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F1 Set For Pit Stop Changes Following String of Unsafe Releases

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Red Bull Pit Stop

Red Bull practices a pit stop during the 2011 pre-season. At the time the teams used a lollipop man, now replaced by a semi-automatic lights system.
Photo: Gil Abrantes

If you watched the Chinese Grand Prix closely last weekend, you may have noticed that the teams were a little more tentative than usual when it came to the blistering-fast pit stops.

With as many as 20 individuals involved in a Formula One pit stop, the cars routinely stop and go in less than 2.5 seconds, with the very quickest tire changes taking place in less than two seconds.

But so far in 2018 the pit stop phase has been marred by recurring errors. At the Australian Grand Prix, two consecutive and nearly identical errors ruined what had been set to be an excellent race for the Haas team, and in Bahrain a Ferrari crewman’s leg was broken after the driver was mistakenly given the go-ahead even though one of the tires had yet to be changed.

These are deemed “unsafe releases” and the teams involved are always fined by the FIA—but this won’t stop the team from pursuing quicker pit stops, where a tenth of a second can make the difference between a win in a loss, and thus from towing the line between performance and safety.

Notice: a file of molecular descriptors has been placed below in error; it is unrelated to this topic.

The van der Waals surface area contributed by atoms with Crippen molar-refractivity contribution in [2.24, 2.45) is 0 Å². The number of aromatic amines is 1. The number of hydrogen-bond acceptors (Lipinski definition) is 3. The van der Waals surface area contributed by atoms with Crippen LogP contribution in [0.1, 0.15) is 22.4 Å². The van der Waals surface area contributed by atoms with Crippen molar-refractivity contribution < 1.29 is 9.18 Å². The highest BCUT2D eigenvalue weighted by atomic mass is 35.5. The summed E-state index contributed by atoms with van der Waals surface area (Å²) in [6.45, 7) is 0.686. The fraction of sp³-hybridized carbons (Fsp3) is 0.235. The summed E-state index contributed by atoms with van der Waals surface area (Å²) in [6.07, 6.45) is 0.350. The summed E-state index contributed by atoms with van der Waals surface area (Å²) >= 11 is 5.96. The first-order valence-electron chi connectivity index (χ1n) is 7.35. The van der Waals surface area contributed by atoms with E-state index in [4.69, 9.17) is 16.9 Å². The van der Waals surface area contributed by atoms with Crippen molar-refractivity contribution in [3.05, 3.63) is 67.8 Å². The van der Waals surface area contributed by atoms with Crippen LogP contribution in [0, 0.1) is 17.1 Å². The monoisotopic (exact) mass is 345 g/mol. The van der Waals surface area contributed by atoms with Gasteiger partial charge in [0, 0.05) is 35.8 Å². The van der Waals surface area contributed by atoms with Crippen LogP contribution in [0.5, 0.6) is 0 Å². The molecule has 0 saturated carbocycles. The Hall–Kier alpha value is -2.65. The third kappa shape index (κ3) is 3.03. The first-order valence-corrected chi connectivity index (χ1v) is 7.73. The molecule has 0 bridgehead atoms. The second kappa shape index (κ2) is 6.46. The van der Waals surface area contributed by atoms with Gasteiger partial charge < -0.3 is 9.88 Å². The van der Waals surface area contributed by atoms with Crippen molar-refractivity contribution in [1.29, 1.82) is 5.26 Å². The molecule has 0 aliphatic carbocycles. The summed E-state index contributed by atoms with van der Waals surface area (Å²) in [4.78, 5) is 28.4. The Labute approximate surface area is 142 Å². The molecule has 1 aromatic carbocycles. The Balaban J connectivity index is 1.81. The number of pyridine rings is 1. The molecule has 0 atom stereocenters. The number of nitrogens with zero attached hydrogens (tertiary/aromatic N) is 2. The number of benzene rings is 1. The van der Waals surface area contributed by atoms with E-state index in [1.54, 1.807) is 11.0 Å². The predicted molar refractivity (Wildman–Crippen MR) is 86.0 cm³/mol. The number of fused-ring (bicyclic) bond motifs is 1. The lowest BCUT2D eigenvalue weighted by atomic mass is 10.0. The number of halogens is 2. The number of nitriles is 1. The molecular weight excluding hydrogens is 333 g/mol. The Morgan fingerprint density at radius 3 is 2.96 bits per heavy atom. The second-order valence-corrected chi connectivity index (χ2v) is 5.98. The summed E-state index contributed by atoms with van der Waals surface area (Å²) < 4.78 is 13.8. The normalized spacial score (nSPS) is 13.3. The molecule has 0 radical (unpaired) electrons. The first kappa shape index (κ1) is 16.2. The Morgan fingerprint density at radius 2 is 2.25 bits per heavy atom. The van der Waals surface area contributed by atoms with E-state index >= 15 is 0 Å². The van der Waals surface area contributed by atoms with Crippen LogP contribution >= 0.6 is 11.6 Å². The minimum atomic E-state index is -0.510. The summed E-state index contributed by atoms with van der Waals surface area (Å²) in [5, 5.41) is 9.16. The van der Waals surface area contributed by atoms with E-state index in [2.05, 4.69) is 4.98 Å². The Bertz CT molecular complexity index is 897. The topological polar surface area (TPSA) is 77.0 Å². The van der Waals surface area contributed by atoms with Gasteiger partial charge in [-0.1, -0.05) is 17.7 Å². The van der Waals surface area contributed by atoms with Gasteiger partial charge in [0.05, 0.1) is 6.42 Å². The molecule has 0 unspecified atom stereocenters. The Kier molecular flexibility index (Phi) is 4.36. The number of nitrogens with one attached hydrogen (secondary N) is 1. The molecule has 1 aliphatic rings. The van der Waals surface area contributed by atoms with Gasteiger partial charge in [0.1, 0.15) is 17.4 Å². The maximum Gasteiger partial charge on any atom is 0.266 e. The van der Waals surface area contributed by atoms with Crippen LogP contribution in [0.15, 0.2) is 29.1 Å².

Formula 1 teams currently use a semi-automated system that is supposed to stop drivers getting the green light to leave the pits before the stop is complete. The system relies on advanced wheelgun sensors that measure the tightness of the wheel nut; when all four wheels are secured, the green light comes on.

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But the system is evidently prone to errors: during the Bahrain incident, the old wheel had never even come off, yet the driver was given the all-clear (note that either the rear jack operator or pit stop controller could have overridden the system, but did not notice the tire had not been changed).

F1 race director Charlie Whiting has revealed he will present the teams with a possible solution to help prevent further incidents that would involve two wheelgun sensors—one ensuring the right torque was applied to tighten the nut, and the other checking the position of the nut in case it was accidentally cross-threaded, which was the issue Haas experienced in Australia and McLaren during various sessions throughout the season.

“So, you’re using two sensors to tell the operator it’s actually done up, he presses a button, both jacks drop and the car goes,” Whiting said. “We need to make sure that among other things there is no possibility for the guy to give the OK until those two conditions have been met.”

When suggested by Renault chief technical officer Bob Bell that the FIA could standardize the automated system as part of the new 2021 regulations package, Whiting responded by saying he believed standardization was not necessary as long as the individual team systems made it impossible for a gun operator to declare a wheel was secured without being completely sure.

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News Source: Motorsport